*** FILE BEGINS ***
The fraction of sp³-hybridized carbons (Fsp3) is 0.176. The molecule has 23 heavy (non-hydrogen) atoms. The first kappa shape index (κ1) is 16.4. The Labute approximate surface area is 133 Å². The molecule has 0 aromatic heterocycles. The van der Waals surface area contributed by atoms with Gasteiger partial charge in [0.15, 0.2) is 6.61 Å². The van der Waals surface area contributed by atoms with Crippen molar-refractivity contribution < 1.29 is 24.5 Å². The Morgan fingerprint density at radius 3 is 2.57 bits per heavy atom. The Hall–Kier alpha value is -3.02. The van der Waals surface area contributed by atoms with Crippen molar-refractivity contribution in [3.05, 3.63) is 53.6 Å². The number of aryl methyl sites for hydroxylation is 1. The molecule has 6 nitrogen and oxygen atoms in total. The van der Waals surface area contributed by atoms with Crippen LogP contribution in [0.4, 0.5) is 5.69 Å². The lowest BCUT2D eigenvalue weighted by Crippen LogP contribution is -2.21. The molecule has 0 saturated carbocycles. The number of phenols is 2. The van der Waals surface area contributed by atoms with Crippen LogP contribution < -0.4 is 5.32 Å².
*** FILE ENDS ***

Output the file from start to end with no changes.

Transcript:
The fraction of sp³-hybridized carbons (Fsp3) is 0.176. The molecule has 23 heavy (non-hydrogen) atoms. The first kappa shape index (κ1) is 16.4. The Labute approximate surface area is 133 Å². The molecule has 0 aromatic heterocycles. The van der Waals surface area contributed by atoms with Gasteiger partial charge in [0.15, 0.2) is 6.61 Å². The van der Waals surface area contributed by atoms with Crippen molar-refractivity contribution < 1.29 is 24.5 Å². The Morgan fingerprint density at radius 3 is 2.57 bits per heavy atom. The Hall–Kier alpha value is -3.02. The van der Waals surface area contributed by atoms with Crippen molar-refractivity contribution in [3.05, 3.63) is 53.6 Å². The number of aryl methyl sites for hydroxylation is 1. The molecule has 6 nitrogen and oxygen atoms in total. The van der Waals surface area contributed by atoms with Crippen LogP contribution in [0.4, 0.5) is 5.69 Å². The lowest BCUT2D eigenvalue weighted by Crippen LogP contribution is -2.21. The molecule has 0 saturated carbocycles. The number of phenols is 2. The van der Waals surface area contributed by atoms with Crippen LogP contribution < -0.4 is 5.32 Å².